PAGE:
No let-up before goals are won - Israil

As crisis escalated in the Middle East, UN Secretary General Kofi Annan addressed the security council on a plan to stop the violence.

He called for an expanded peacekeeping force in Lebanon’s southern border region, presenting the plan after consultations with special political advisor Vijay Nambiar, head of a three-man team sent by Annan to the Middle East last week.

Israel’s ambassador to the UN, Dan Gillerman, rejected Annan's proposal outright, saying Israel would not stop fighting until it had achieved its goals. “The first thing that must be addressed is secession of terror before we even talk about secession of hostilities,” he said. “We are continuing to do what we are continuing in Lebanon, not just to protect Israel and to bring our boys home but to make sure that this cancerous growth in the heart of Lebanon is excised.”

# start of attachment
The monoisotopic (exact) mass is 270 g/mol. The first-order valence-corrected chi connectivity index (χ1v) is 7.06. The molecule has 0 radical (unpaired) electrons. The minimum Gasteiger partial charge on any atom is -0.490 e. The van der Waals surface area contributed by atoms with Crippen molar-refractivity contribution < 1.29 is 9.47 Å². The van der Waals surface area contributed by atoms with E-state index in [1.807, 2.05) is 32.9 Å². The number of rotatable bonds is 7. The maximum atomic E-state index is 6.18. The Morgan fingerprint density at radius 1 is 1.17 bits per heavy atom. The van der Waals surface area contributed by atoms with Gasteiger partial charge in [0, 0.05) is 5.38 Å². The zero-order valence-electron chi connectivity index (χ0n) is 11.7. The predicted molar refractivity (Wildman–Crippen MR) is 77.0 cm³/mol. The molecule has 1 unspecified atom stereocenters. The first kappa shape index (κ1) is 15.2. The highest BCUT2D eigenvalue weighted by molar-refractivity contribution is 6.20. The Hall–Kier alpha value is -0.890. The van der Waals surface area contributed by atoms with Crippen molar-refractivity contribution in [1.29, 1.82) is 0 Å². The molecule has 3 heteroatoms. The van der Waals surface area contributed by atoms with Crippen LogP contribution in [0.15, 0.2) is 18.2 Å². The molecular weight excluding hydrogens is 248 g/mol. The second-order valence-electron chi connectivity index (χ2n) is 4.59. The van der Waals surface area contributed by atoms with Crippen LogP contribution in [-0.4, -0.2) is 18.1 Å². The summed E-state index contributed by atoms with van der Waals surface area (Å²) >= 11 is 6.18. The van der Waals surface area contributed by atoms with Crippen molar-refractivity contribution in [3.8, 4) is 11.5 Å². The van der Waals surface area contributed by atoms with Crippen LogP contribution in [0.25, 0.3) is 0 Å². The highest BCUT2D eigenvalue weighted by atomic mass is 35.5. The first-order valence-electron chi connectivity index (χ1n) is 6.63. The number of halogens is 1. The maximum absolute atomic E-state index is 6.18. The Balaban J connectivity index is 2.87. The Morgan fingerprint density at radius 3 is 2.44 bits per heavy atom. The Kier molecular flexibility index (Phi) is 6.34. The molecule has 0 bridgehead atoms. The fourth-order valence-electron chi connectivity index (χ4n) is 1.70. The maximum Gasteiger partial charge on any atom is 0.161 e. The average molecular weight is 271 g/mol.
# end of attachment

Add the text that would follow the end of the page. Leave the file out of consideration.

Lebanese envoy Nouhad Mahmoud fired back at his counterpart, urging a ceasefire. “If you blame Hezbollah for the provocation, you have to blame Israel for the escalation,“ he said. ”We insist on the necessity of a ceasefire and for allowing humanitarian assistance to reach the population of Lebanon.”

With an estimated half a million people affected in the region, United Nations agencies are stepping up appeals for safe corridors to provide humanitarian aid. Meanwhile, division at the security council between the U.S. and other members continues to grow. The U.S. insists it cannot support the ceasefire unless conditions are right.

“How you get a ceasefire between one entity, which is a government of a democratically-elected state on the one hand, and another entity on the other which is a terrorist gang, no-one has yet explained,” U.S. Ambassador John Bolton said. Secretary General Annan asked the council to incorporate key elements of his plan in any resolution. But given the sharp divide within the council, it is unclear in what form or when such a resolution may be adopted.